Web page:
for the lack of security? they will be responsible for the provision of all services of the hotel. including security and safety? including security the hotel should have provided to its guests. tui says it is cooperating fully to help ensure that the tragic deaths can be thoroughly investigated. tui says it would be inappropriate to comment further before the inquests, but don't accept the accuracy of many of the statements that have been made. the foreign office also said it wouldn't comment on specifics before the inquest. but the purpose of their travel advice is to give the best possible understanding of the context, threats and hazards. tui could have improved security. some hotels already had. so the boys at their main door
at checking the customers inside the car, who they are, why they are coming, who are they exactly. gerard moutou runs one of the best protected hotels in tunisia. every part of the radisson is watched by 75 cctv cameras. here you can see the front desk, you can see all the customers checking in. somebody is on duty all the time? 24-7. it is recording for up to three months. the beach here is our private beach. the hotel is protected by 2a security officers and two armed tunisian policeman. this level of security had been put in place before the sousse attack. we were very proactive. as soon as something happened, we increased the security level of the hotel.
why? the simple reason we could afford to lose any customer. all the tourist hotels and the police are now implementing tighter security measures. but it may have come too late to save tunisia's tourist industry. this is the side road where so many british tourists escaped off the beach and many of the shop owners gave them shelter, but it's all closed down now, it's a ghost town. eventually, i did find the owner of one of the stores. translation: since the attack, there is no more business. i turned my shops into apartments. tourists don't come here any more, there are none. that's what the bad guys wanted for us.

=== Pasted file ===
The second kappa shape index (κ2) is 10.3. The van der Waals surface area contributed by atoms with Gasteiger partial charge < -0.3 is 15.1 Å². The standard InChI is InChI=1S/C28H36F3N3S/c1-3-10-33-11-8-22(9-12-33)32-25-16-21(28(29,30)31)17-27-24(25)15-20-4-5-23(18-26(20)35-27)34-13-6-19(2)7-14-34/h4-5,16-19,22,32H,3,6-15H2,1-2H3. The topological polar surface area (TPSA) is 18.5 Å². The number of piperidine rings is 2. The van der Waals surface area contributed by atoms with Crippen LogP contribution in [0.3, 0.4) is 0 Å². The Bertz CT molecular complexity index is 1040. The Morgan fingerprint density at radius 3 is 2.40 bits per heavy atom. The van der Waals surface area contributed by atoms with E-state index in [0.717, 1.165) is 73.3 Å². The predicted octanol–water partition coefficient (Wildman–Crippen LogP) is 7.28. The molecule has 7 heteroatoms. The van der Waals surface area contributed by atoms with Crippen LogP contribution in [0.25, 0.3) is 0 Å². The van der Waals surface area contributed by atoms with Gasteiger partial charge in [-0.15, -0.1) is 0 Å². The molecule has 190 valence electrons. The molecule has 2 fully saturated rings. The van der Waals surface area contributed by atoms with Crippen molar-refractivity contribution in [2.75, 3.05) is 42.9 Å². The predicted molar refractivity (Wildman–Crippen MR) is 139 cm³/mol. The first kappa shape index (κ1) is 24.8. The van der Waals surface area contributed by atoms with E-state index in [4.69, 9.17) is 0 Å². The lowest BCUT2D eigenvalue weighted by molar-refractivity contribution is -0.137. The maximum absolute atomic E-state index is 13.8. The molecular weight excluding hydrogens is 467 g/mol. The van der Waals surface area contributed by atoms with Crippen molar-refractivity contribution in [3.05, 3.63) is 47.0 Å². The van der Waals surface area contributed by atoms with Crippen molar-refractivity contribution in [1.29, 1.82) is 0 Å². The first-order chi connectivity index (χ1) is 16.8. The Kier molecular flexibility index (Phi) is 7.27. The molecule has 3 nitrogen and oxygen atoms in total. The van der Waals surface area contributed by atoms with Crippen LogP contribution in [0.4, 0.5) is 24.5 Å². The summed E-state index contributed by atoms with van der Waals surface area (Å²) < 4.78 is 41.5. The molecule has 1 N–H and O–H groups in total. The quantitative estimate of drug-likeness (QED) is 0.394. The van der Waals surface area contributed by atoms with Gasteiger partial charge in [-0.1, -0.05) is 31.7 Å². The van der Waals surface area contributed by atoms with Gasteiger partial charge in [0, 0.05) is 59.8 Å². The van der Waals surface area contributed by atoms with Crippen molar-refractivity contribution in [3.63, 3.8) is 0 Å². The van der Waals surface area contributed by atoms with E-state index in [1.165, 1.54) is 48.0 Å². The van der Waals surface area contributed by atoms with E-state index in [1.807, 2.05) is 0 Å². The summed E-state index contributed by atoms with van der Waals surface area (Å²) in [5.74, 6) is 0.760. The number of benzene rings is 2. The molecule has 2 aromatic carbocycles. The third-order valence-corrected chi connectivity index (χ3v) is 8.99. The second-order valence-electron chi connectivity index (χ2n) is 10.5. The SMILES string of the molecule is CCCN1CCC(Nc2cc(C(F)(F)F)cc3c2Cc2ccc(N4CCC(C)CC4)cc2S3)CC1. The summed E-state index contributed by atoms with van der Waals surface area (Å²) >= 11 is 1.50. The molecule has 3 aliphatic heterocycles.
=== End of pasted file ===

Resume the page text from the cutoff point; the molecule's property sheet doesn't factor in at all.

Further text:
back on the beach i caught up with mehdi jameli, one of the tunisian workers who chased the gunman that day. translation: when i walk here and remember what happened, i get the shivers. i start asking myself, why didn't i do this, instead of that? why didn't i hide behind a boat and hit him? i think about it all the time. mehdi risked his life to protect the tourists. now he's lost his job on the beach, along with hundreds of others. translation: in tunisia, if there's tourism the whole country is fine. if there is no tourism, the whole country suffers. the imperial hotel is still closed.